Producing Malaria Indicators Through District Health Information Software (DHIS2): Practices, Processes And Challenges In Kenya

Okello, George Awuor (2017). Producing Malaria Indicators Through District Health Information Software (DHIS2): Practices, Processes And Challenges In Kenya. PhD thesis The Open University.



Globally there is increasing interest in malaria indicators produced through routine information systems. Deficiencies in routine health information systems in many malaria endemic countries are well recognized and interventions such as the computerization of District Health Information Systems have been implemented to improve data quality, demand and use. However, little is known about the micro-practices and processes that shape routine malaria data generation at the frontline where these data are collected and reported.

Using an ethnographic approach, this thesis critically examined how data for constructing malaria indicators are collected and reported through the District Health Information Software (DHIS2) in Kenya. The study was conducted over 18-months in four frontline health facilities and two sub-county health records offices. Data collection involved observations, review of tools and data quality audits, interviews and document reviews. Data were analysed using a thematic analysis approach.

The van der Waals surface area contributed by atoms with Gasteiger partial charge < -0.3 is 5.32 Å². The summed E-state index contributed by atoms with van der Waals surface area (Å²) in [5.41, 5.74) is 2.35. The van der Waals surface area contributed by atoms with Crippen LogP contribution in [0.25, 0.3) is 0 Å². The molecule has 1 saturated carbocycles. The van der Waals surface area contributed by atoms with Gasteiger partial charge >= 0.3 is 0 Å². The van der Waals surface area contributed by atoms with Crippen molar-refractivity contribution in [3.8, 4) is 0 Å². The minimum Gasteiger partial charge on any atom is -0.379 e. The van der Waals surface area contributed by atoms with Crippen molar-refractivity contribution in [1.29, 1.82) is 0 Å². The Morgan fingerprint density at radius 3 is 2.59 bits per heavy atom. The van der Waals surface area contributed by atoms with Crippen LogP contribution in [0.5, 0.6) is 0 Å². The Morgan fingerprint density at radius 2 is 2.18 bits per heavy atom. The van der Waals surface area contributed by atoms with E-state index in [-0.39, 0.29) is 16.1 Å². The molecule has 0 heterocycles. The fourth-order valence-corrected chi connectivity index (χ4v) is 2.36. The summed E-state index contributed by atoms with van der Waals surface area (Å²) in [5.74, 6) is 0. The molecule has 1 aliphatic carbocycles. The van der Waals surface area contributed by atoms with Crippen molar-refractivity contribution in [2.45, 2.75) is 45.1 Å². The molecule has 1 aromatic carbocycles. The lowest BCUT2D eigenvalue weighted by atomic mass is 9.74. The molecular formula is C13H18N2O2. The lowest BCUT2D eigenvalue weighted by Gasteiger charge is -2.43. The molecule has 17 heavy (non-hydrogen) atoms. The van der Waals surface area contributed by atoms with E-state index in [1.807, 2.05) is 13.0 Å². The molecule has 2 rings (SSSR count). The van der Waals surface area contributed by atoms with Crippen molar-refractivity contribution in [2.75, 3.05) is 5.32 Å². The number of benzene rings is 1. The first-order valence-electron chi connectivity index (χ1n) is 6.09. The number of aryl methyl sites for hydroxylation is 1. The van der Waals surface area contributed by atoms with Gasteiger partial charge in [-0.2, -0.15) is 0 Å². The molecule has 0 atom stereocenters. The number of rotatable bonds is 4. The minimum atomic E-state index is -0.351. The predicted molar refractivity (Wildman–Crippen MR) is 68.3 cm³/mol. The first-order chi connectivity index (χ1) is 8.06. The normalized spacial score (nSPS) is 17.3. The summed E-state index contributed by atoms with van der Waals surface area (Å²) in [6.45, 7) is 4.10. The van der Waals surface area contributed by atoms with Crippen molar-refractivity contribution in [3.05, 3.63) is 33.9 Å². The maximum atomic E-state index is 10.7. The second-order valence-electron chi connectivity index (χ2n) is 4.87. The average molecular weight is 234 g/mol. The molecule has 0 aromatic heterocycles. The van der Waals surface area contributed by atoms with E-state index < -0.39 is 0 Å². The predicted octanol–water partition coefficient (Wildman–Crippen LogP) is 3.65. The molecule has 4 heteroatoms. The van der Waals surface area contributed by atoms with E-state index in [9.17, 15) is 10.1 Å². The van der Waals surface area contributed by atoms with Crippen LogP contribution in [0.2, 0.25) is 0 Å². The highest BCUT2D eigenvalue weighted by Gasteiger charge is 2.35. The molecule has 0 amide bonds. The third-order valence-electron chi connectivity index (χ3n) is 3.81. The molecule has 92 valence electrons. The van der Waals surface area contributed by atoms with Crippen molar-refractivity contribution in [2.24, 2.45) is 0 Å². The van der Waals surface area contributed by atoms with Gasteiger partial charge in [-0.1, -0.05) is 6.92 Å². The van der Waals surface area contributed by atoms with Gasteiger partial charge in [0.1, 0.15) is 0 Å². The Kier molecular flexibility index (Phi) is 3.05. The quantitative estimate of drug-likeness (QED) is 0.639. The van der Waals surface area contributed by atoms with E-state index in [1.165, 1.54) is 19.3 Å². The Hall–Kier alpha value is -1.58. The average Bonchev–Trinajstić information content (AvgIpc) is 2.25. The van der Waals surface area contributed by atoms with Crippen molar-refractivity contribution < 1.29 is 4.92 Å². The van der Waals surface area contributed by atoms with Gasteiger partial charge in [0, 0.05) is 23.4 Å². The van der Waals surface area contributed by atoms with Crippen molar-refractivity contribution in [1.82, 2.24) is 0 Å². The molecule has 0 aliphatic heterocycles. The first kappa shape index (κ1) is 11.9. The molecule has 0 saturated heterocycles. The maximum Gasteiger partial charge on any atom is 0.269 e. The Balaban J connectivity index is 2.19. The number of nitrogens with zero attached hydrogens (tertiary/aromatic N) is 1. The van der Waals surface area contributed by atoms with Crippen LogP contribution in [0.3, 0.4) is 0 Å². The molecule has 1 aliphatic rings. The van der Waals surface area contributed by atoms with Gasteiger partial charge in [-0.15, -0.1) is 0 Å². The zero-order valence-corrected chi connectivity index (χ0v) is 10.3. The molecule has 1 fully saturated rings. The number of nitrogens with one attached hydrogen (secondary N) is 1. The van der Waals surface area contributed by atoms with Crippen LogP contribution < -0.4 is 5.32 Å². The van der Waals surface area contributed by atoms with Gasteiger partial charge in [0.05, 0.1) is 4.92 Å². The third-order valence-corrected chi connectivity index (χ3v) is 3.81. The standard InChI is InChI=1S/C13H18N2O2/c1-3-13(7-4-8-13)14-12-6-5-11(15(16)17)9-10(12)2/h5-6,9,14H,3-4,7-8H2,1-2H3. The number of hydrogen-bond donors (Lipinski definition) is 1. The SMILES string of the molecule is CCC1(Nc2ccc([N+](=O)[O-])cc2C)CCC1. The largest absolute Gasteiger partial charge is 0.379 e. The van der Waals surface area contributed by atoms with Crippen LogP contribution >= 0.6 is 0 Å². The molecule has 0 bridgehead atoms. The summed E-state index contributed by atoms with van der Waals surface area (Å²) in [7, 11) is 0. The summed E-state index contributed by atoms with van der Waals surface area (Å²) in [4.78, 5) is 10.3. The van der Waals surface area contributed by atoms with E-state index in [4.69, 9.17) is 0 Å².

This study found that malaria indicator data generation at the health facility level was undermined by a range of factors including: understaffing; human resource management challenges; stock-out of essential commodities; poorly designed tools; and unclear/missing instructions for data collection and collation. In response to these challenges, health workers adopted various coping mechanisms such as informal task shifting and role sharing. They also used improvised tools which sustained the data collection process but had varied implications for the outcome of the process. Data quality problems were concealed in aggregated monthly reports. The DHIS2 autocorrected errors and masked data quality problems. Problems were compounded by inadequate data collection support systems such as supervision.

Many challenges for malaria data generation were not HMIS or disease specific but reflected wider health system weaknesses. Any interventions seeking to improve routine malaria data generation must therefore look beyond malaria or HMIS initiatives to also include those that address the broader contextual factors that shape malaria data generation.

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